Saturday, April 7, 2018

A to Z - All About Writing: Genres

Welcome to the Blogging A to Z Challenge, where, this month, I'll be focusing on all things writing. This may be a random jumping around of topics within my theme, but hopefully something somewhere will be useful to someone. (V is for vague - see that last sentence.) Check out all the participants here . Lets get on with today's letter.

G is for Genre

Genre is what kind of book you're writing. The category you would go to in order to search for it. Where would you find it in a bookstore? There are a lot of genres. Knowing what your story falls under is important because genre plays into a lot of things both at the writing and trying to publish stages.

While you're writing, you need to know what genre you're attempting to fit within. Yes, you can combine genres, but do keep in mind that odd combinations make your book more difficult to sell because the audience for that is likely smaller. Meaning you might want to think twice about that Western Steampunk Mystery Romance.

Different genres have different expectations from readers. It's a good idea to read the genre you're writing to know what those elements are. You'll want to writer your story with the majority of the readers of that genre in mind with regards to word usage, characters, heat and violence levels and other types of content.

Genre plays into word count as well. Middle grade is shorter than young adult. Science fiction and fantasy have much higher word count thresholds than many other genres. It's a good idea to do a little research and know the general range to shoot for.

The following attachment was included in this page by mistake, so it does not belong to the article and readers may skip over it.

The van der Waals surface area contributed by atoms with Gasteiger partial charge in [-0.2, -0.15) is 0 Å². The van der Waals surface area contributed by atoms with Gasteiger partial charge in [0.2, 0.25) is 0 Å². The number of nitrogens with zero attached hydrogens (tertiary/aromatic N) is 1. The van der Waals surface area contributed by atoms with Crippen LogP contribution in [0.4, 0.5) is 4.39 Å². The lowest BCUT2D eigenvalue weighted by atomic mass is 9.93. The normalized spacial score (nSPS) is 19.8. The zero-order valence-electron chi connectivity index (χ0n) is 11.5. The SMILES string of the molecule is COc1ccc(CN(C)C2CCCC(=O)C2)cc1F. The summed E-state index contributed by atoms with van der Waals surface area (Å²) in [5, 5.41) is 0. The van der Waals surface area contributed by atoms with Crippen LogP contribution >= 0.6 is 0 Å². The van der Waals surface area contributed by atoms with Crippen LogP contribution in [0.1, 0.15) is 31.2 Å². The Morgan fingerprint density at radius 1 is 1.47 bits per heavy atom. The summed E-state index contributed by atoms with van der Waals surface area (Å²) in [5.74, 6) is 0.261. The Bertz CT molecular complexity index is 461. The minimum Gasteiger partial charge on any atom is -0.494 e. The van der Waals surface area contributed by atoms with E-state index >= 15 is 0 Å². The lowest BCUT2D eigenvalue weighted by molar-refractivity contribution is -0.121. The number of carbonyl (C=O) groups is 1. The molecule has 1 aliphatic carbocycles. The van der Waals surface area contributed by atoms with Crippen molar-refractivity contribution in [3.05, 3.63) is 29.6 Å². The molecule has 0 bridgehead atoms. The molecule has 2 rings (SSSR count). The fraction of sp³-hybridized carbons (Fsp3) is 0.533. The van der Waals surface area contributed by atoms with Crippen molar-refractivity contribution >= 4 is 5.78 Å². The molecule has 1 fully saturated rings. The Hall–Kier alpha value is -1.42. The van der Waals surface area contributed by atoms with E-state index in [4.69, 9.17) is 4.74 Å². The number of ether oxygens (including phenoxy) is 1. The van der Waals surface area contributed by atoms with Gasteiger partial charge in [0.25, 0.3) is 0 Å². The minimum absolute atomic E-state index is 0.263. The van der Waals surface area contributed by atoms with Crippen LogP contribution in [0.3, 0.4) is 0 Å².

When you're ready to try to sell or publish your story, you'll need to know what genre it is in order to search for the correct market. You don't want to sent out your western romance to a publisher who specializes in literary fiction. That would be a waste of everyone's time. If you're looking for a publisher, you may want to know other comparable titles within your genre with which to compare your work.

What genre's do you write?

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  1. I always thing of figuring out your book's genre as the equivalent of learning where not to waste your time. From word count to word choice to knowing where to market, it streamlines the entire process. Great post!

  2. I'm now wondering if my diary novel set in the 1980s should be classified as YA or MG. Those two are hard to distinguish sometimes.

  3. Speculative fiction but I feel that it is a hard genre to peg. Especially since a lot of reader have never heard of it. Or at least the readers I've spoken to. LOL!

    1. Stella! Yay!

      I have the same problem in talking to readers. It seems like spec fic is something most people aren't aware of as an umbrella term for sci-fi/fantasy and all their derivatives. Yet, it totally fits what I do.

  4. Some new sub-genres emerged recently that seem to be taking over larger ones. For example, it is hard to find historical fiction in a book shop that is not historical romance or historical crime... I wonder if it is a popularity thing, or if they are just easier to market...?

    The Multicolored Diary: Weird Things in Hungarian Folktales


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